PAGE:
This weekend while we were out running some errands, my husband offered to fill my vehicle with gas, so that I wouldn’t have to get out in the cold and pump it this week. How sweet was that?
Who remembers when we had gas stations with attendants that came out to pump the gas, check the oil, and clean the windshield?
I truly miss the days when I could pull into Disel Buhl’s Chevron, a full-service station which was located in Williamsburg, and be greeted by friendly attendants eager to help me with whatever small thing I needed done.
I would drive across town just to go to Buhl’s Chevron. The gas may have been a few cents higher there, but I didn’t mind. I was a loyal customer, because Disel and his crew treated me right, and they never failed to take care of my vehicle’s needs. He had excellent customer service, and there’s something to be said for that, because it is definitely a lost art nowadays.
I miss the full-service stations in the winter time the most, when the bitter air is whipping around my shivering body, as I patiently wait for the dreadfully slow gas pump to dole out my gas. (The pumps always seem to run so much slower in the winter time.)
At Buhl’s Chevron you could get a tire plugged, an oil change, or your tires rotated, along with other small services, which were handy for a lot of people. I know I am not the only one who misses those simple services.
It was a convenience for mothers with young children in the car, as well as elderly people who needed a little assistance.
Did you know that in Oregon and New Jersey, it is illegal to pump your own gas? That’s right.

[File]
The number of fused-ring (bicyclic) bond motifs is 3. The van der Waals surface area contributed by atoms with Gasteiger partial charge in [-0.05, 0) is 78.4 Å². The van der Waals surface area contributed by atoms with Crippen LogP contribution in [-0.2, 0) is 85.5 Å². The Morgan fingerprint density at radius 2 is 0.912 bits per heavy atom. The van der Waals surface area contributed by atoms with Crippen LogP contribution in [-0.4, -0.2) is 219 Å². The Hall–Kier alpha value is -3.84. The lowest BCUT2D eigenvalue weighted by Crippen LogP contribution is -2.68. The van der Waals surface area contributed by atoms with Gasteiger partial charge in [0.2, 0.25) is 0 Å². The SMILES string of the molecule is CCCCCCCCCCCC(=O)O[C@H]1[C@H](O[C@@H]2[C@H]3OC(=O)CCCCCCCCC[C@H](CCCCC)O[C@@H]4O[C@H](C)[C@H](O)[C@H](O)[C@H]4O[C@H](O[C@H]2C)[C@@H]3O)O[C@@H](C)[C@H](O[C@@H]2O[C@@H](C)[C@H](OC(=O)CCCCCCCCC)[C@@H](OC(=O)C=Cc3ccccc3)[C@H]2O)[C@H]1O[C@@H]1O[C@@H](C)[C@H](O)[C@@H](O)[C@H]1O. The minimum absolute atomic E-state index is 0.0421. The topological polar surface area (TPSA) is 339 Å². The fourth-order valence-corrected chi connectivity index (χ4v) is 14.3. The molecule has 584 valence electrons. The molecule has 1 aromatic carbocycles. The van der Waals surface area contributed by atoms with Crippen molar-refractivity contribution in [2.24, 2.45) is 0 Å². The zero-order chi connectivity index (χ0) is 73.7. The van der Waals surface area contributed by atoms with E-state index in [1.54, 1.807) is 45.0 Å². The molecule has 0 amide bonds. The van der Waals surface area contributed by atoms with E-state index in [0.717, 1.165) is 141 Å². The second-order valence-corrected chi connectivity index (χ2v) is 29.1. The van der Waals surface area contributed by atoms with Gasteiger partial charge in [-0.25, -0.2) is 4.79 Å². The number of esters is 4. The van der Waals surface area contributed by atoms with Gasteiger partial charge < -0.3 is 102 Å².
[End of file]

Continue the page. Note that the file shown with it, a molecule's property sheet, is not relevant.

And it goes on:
Oregon was the first state to put safety rules in place on pumping gas back in 1951, when lawmakers there decided only trained station attendants should be able to pump gas. The northwestern state has since loosened restrictions on gas pumping a bit, and because of the pandemic in 2020, the ban was lifted temporarily due to staffing shortages. I am not sure if it is back to normal there again, or not.
I actually think it is a great idea to have trained gas station attendants to pump gas, not only because I don’t really like pumping in the cold air, but because I worry about other people pumping gas around me.
How many times have I been pumping gas only to look over to see someone standing there smoking a cigarette with a gas pump nozzle in their hand? It happens more often than you think. I don’t think people realize the danger they’re putting themselves, and others, in.
It is actually a Class 3 misdemeanor if you’re smoking within 20 feet of the gas pumps, and there is a sign posted prohibiting smoking. But more importantly, vapors, not liquid, ignite gasoline, and yes, some newer stations have “vapor recovery devices” which are supposed to limit the flow of the toxic fumes into the air, thus reducing the chance of a fire, however, that doesn’t stop the flow of the fumes completely.
Also, according to a Kentucky Farm Bureau (KFB) website, even the simple act of sliding across your vehicle’s seat can build thousands of volts of static charge which can discharge when you touch the metal gas nozzle. This act causes seemingly harmless vapors to burst into a fiery ball of flames.
The KFB website where this information is found features a video of a lady pumping gas. While she is pumping, she decides to sit down in her vehicle for just a minute, then she slides back out, touches the gas nozzle and immediately a flash fire erupts. It happens in just a matter of seconds and there was no warning. The fire could easily have gotten out of control, had she not been a quick thinker.
Static electricity is even more common during cold, dry conditions like our weather is now.
An electrostatic research firm estimates that there are at least 100 static-sparked fires at gas stations each year. These small flash fires can result into full blown explosions if swift action isn’t taken.
So, never get back into your vehicle while you are pumping gas and don’t go within 20 feet of the gas pumps if you are smoking, or using a lighter or matches.
Please keep safety in mind at all times while at service stations, and stay warm.
I guess we will just have to keep on pumping our own gas, until someone decides to put another full-service station in.